The plan, approved by a vote of 14-0 and required before $200 million in bonds backed by hotel-motel taxes for stadium construction can be issued, was developed in concert with stakeholders in the English Avenue, Vine City and Castleberry Hill neighborhoods. These communities are directly impacted by the planned development of the new stadium. District 2 Councilman Kwanza Hall was absent.
The community benefits plan calls for initiatives such as community-based job training opportunities, affordable housing, environmental mitigations, special event enforcement programs, historic preservation, health and wellness programs and economic development.
“For those of us who live in Vine City as I have for 22 years, residents and stakeholders of English Avenue, Vine City and Castleberry Hill have no tolerance to allow these community benefit investments to be plagued by the same mistakes made with previous investments to uplift these neighborhoods,” said District 3 City Councilman Ivory Lee Young Jr. “We have spent months engaging the impacted neighborhoods to perfect the development of this community benefits plan without pre-determining which project or organizations were best suited to respond to the plan priorities.
“Invest Atlanta and The Arthur Blank Family Foundation have a great track record in working with the community to implement the community’s priorities. I am confident that this is the start of a transformative process that finally reaches the people who need it most.”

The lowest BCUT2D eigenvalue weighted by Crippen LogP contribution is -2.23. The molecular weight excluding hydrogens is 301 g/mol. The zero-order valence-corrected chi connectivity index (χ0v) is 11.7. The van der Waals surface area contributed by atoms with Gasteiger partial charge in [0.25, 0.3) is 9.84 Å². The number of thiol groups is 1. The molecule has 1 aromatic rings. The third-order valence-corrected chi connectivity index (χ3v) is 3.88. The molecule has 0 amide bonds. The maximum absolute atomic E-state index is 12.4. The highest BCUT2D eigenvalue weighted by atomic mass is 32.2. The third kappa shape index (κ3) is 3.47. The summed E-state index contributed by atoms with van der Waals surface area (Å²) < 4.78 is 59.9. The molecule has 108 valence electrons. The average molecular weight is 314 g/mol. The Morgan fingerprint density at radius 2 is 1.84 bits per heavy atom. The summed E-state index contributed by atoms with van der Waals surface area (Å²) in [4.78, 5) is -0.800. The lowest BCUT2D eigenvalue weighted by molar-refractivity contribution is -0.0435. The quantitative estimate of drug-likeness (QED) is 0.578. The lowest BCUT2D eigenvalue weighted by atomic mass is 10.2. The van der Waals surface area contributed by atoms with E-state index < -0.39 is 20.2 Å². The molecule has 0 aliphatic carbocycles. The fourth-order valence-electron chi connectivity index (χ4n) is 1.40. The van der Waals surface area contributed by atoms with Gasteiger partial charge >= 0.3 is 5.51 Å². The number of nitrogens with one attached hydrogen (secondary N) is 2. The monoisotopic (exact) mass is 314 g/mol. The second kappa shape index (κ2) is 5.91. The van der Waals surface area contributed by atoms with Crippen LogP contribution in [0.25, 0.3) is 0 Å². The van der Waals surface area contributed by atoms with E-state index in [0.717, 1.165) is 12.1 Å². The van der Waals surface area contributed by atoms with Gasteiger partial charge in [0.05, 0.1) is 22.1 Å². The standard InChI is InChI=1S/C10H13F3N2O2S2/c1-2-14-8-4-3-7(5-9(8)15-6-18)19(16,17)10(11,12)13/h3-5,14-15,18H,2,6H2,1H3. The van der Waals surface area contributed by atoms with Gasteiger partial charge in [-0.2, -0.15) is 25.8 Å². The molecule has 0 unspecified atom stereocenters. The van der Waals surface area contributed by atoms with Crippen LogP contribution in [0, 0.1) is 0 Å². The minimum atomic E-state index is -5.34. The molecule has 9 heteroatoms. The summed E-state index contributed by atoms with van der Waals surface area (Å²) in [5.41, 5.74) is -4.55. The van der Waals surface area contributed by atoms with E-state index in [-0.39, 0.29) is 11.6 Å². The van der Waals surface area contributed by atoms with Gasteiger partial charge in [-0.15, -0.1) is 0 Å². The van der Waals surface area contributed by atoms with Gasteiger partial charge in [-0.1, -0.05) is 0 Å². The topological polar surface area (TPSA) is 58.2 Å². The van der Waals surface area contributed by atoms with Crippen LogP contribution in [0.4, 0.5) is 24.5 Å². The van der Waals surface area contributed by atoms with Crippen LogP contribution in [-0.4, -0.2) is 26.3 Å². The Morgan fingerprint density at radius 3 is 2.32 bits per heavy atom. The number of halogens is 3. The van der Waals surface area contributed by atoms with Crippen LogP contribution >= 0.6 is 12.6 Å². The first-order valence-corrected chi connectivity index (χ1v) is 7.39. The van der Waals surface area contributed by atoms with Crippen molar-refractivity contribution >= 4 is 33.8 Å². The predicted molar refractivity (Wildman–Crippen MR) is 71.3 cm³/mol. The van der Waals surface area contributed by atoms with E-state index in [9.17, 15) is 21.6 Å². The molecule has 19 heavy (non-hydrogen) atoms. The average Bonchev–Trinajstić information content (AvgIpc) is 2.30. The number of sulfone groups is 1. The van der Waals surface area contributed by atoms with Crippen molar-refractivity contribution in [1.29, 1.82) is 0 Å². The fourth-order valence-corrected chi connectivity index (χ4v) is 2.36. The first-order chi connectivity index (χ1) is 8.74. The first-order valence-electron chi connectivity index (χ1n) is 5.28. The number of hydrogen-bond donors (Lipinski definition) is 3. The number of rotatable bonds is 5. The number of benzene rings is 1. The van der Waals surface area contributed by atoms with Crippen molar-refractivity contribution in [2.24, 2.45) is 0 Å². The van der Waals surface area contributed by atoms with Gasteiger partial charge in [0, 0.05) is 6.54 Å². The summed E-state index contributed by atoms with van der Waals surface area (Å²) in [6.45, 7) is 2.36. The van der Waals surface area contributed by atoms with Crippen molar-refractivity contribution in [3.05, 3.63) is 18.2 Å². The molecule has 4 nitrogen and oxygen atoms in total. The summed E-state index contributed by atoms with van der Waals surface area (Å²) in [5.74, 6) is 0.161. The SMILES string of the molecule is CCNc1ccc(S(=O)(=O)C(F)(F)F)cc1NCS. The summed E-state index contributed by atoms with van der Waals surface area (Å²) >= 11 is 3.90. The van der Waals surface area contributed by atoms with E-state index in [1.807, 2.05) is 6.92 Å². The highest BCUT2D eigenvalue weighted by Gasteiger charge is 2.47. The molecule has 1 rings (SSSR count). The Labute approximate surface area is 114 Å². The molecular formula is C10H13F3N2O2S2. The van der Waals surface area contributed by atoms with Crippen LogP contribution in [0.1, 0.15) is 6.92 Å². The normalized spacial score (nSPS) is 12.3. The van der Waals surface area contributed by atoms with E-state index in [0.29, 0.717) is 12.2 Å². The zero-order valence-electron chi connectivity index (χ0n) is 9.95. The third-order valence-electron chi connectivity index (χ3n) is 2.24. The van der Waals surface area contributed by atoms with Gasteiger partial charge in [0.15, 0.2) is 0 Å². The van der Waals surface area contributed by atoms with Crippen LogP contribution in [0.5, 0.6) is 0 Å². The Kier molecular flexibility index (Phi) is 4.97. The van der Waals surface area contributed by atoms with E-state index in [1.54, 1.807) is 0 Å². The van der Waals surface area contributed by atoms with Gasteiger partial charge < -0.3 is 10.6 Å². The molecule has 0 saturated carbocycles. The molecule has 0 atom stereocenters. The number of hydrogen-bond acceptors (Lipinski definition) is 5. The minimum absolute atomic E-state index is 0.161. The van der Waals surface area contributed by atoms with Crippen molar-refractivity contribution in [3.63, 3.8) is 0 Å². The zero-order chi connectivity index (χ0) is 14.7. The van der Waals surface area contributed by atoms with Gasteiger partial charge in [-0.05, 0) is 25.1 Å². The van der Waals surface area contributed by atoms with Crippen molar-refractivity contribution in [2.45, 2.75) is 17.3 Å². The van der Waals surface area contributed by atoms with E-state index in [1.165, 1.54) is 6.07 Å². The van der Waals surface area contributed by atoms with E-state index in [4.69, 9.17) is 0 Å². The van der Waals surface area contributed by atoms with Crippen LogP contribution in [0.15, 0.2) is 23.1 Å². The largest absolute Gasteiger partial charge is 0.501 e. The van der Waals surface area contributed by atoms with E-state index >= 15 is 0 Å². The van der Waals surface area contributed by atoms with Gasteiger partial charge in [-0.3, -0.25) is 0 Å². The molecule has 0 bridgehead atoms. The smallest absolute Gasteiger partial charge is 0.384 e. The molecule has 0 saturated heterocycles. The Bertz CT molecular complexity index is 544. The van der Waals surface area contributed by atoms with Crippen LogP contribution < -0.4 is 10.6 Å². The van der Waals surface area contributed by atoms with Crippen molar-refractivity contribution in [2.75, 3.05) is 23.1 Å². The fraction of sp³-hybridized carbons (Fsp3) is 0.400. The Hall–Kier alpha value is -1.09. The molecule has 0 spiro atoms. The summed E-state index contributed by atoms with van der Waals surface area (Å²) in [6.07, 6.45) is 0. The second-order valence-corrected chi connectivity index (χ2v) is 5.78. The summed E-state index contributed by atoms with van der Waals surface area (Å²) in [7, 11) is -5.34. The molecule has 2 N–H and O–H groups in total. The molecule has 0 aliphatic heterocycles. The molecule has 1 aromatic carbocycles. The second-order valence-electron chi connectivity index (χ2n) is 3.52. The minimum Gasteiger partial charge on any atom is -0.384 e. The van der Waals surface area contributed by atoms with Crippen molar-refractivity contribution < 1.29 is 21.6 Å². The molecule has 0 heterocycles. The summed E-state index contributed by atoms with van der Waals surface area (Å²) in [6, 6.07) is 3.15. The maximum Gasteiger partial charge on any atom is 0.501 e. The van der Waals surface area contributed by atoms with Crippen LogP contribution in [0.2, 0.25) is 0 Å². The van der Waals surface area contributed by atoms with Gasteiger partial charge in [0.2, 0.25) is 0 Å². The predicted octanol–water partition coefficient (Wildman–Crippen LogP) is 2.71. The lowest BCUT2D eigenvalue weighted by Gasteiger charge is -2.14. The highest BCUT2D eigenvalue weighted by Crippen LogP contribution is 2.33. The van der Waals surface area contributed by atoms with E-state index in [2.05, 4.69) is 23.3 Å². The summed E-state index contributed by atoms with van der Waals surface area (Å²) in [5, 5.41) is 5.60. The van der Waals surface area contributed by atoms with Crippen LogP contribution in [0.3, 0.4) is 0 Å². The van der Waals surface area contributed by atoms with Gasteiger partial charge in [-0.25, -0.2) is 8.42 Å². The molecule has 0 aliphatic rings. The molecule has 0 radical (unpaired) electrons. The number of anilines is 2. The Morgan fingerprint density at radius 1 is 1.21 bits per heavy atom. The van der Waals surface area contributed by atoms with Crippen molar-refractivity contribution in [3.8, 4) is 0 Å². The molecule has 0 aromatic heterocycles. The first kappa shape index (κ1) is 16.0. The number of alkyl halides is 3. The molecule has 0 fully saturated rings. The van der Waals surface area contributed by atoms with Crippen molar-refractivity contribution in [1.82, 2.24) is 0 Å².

In other news, the council voted 14-0 to approve the creation of a task force to develop recommendations for commercial and residential development, public safety and transportation opportunities in the neighborhoods around Turner Field. Hall was absent. The measure was sponsored by District 1 Councilwoman Carla Smith, whose district encompasses the downtown stadium and surrounding neighborhoods. Hall was absent.
On Nov. 11, the Atlanta Braves announced plans to relocate to a $672 million new stadium in Cobb County.
Turner Field has served as home to the Atlanta Braves since 1997, following its move from Atlanta-Fulton County Stadium, their home ballpark from 1966 to 1996. Turner Field was originally built as Centennial Olympic Stadium in 1996 to serve as the centerpiece of the 1996 Summer Olympics.
The task force is charged with identifying an assortment of issues currently facing the neighborhoods and providing recommendations that will promote a vibrant and safe community, with sustained economic development after the Atlanta Braves leave Turner Field in 2017.
The current ballpark, which is owned jointly by the city of Atlanta and the Atlanta/Fulton County Recreation Authority, sits at the intersection of three neighborhoods: Summerhill, Mechanicsville, and Peoplestown, and close to Grant Park.